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The In-Between Voltage State

Among steady-state techniques, one of the most common methods for evaluating voltage stability is through the venerable P-V curve, also known as the “knee” curve.  This method is used to identify the real power, or megawatt, margin to the point when the transmission grid is no longer able to support voltages, a state the industry has referred to as “voltage collapse.”  Many analysts have long suspected that the P-V curve at best provided an approximate indicator, and that there was a lot more it was not capturing.  Recent indications from near voltage collapse events seem to confirm that there is indeed a lot more, which may perhaps require a re-thinking of the whole process of using steady-state methods for voltage analysis.

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Open Source or Proprietary Data: the Model Dilemma

Data creep is an ugly name for a common practice, that of adding special models to community databases.  This is no less prevalent in databases of interconnected grids.  In the Eastern Interconnection, a planning database will contain on the order of 70,000 buses and 30,000 dynamic models, representing everything from Florida to the Texas panhandle, from Idaho to New Brunswick, at voltage levels from 34.5 to 765 kV. Whether we need all the data for any specific analysis is moot, however, frequently studies will carry the full dataset regardless that the focus is on localized
phenomena. Equivalents or reduced models were necessary in the past when computers had memory restrictions and low speed performance. Nowadays, reduced models may be justified for the sake of simplicity and convenience as long as accuracy is not compromised.

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Transmission Planning – Returning to Fundamentals

There are major challenges facing transmission planning today.  William Hogan (Harvard) says that “markets should produce better choices than … the central planner.”  Of the many methods for transmission planning, the emerging one seems to be the “wait-and-see” method — wait and see how the generation resources locate so as to relieve transmission constraints.  Many have pointed out that the prevalence of interconnection studies are today’s version of transmission planning.

Two initial points.  (1) Until we have a reliable energy source that is compact, safe and portable, we will be dependent on centralized power stations that require transmission to deliver to customers.  (2) Transmission requires infrastructure that, like roads, will be in our environment for many years.    These two facts imply the need for transmission planning in the form that looks at optimal use and allocation over a period covering an appreciable lifetime of transmission equipment.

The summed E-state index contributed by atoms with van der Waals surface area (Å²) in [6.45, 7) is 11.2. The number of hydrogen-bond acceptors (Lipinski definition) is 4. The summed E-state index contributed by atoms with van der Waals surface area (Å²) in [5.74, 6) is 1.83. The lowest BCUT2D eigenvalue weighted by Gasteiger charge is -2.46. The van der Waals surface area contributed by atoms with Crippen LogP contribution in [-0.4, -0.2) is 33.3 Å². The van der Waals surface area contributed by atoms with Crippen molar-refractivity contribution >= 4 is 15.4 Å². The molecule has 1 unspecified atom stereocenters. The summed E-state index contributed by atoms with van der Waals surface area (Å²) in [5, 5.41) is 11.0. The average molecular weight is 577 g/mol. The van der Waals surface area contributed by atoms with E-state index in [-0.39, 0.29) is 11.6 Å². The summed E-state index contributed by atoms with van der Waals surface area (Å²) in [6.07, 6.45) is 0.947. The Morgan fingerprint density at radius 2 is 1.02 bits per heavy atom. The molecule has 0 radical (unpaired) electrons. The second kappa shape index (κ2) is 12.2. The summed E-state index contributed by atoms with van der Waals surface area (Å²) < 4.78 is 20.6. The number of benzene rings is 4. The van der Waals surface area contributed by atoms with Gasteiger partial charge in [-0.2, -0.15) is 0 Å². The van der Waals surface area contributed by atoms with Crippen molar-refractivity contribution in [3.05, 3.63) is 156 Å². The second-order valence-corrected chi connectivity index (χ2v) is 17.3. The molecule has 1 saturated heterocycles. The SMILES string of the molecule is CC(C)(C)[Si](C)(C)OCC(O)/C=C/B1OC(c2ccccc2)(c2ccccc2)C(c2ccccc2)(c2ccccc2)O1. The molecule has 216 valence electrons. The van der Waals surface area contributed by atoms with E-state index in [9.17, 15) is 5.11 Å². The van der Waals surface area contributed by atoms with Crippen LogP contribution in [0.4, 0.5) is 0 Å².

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Overlaying DC Transmission On an AC System

One of the ideas proposed for developing a transmission super highway is to construct a number of DC lines to overlay the existing AC system. The motivation comes from DC’s inherent capability to overcome voltage and stability issues for transfers over long distances, making the network electrically “smaller.” (There is also an economic motivation that is important to recognize, but which we will not treat in this article.) How would such a massive development change the nature of a power system? What issues do system planners have to consider? In a more global view, what would investors and regulatory agencies need to take into account in funding and approving this type of project?

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Resource Planning for Island Networks

In an island network, where the main resources are local generation, the simplest form of resource planning criteria is, perhaps, the loss of the largest unit with another unit out on maintenance. As the number of units, and load, increase, the criteria may take the form of a percent reserve on peak demand. Probabilistic forms of the criteria would specify an allowable energy not served or maximum loss of load expectation, such as one day in ten years.

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Why not Voltage Uprating as a Planning Option?

Voltage uprating is a technology that is actually a combination of techniques known for many years by folks in the line design area, for instance from the Towers, Poles and Conductors (TP&C) Line Design Subcommittee of the IEEE.  It is a possible planning alternative to techniques which aim to increase the current capacity of transmission lines, known collectively as current uprating.  Both voltage and current uprating share the common objective of utilizing the existing right-of-way and structures to transfer more power.

From a  planning perspective, voltage uprating is an option that works alongside such others as converting AC lines to DC (including the new “tripole” concept), and increasing phase order, which makes it a candidate for planners looking to make the most out of existing infrastructure.  So, the $64 dollar question is: “Why isn’t it planned for more often?”

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